|* Cam Service Gasket set # 481||$29.99|
|*.040-inch MLS Head Gaskets # 485||$36.99|
|* Wild Things Copper Exhaust Gaskets # 482||$7.99|
The previous Big Bore Cylinder Honing story in this issue showed you how we took the stock 96-inch cylinders and bored and honed them to accommodate the larger 103 pistons. Once that was finished we took the Cheap Thrills parts to Harley-Davidson of Anaheim-Fullerton to have tech Matt Cortez rebuild the motor and install a set of Vance and Hines Long Shot pipes, along with a Power Commander. Once the bike was put back together, we put 1,000 miles on the bike before dyno-tuning the EFI to gain maximum power.
Check out how what can be done in a day's worth of wrenching.
|Wild Things TC-2d Cam specifications|
Squish and You:
Setting the squish is one of the most often overlooked procedures in building a performance engine. Squish is the clearance between the piston and the quench area around the combustion chamber at top dead center. More simply put, piston to head clearance.
When the piston approaches the head on the compression stroke, the air fuel mixture in the cylinder is squeezed out of the quench area towards the center of the combustion chamber. This creates a great deal of turbulence in the chamber. Turbulence is a good thing here keeping the fuel in suspension and creating a more homogenous mixture in the combustion chamber. These two things will result in a more complete burn and because the air fuel mixture is more consistent throughout the chamber, there is much less of a chance detonation will occur. Other benefits are increased power, better fuel mileage, and a crisper feeling and sounding engine.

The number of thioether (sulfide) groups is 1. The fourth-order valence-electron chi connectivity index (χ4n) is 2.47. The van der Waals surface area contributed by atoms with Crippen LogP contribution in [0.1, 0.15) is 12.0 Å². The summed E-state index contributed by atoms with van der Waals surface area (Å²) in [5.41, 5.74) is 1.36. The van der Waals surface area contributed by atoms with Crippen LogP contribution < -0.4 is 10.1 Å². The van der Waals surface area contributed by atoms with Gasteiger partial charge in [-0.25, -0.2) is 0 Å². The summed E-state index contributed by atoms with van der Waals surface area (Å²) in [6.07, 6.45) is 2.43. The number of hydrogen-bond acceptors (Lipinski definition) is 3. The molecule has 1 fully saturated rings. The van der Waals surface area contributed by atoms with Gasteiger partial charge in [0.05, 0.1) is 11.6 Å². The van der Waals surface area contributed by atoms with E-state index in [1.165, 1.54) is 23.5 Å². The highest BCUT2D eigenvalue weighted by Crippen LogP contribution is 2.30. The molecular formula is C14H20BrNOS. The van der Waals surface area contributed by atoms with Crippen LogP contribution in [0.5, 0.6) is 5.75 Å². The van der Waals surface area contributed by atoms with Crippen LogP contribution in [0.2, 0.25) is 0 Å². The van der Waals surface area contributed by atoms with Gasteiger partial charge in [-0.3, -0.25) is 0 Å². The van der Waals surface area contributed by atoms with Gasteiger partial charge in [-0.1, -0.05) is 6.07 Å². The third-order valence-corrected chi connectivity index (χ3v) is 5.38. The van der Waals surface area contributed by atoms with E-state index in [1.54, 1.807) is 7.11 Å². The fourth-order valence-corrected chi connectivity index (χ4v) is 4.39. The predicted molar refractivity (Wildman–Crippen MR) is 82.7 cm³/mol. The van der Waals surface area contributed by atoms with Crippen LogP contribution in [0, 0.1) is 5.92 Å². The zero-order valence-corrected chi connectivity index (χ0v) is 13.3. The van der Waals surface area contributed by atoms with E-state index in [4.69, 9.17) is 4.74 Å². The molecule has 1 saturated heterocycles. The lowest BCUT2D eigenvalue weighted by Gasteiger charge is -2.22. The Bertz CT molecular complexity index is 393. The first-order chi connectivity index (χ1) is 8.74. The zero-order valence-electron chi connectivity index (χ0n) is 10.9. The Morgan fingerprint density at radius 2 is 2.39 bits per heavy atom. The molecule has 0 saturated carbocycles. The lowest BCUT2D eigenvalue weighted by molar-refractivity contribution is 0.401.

The tighter your squish is set, the more benefits you will receive from this process. On the other hand, if your squish is set too loose, you can end up with a bike that performs poorly and has severe detonation (pinging) problems.
So how tight is too tight and how loose is too loose. For most Harleys .030-inch to .035-inch is the ideal piston to head clearance. Any closer and you run the risk of the piston hitting the head. Looser than .040-inch and the benefits of squish are lost.
Kuryakyn has raised the deck on their Wild Things pistons .015-inch to make getting that perfect .030 to .035-inch squish setting easier. Your cylinders won't need to be shortened and/or the have need for super thin head gaskets.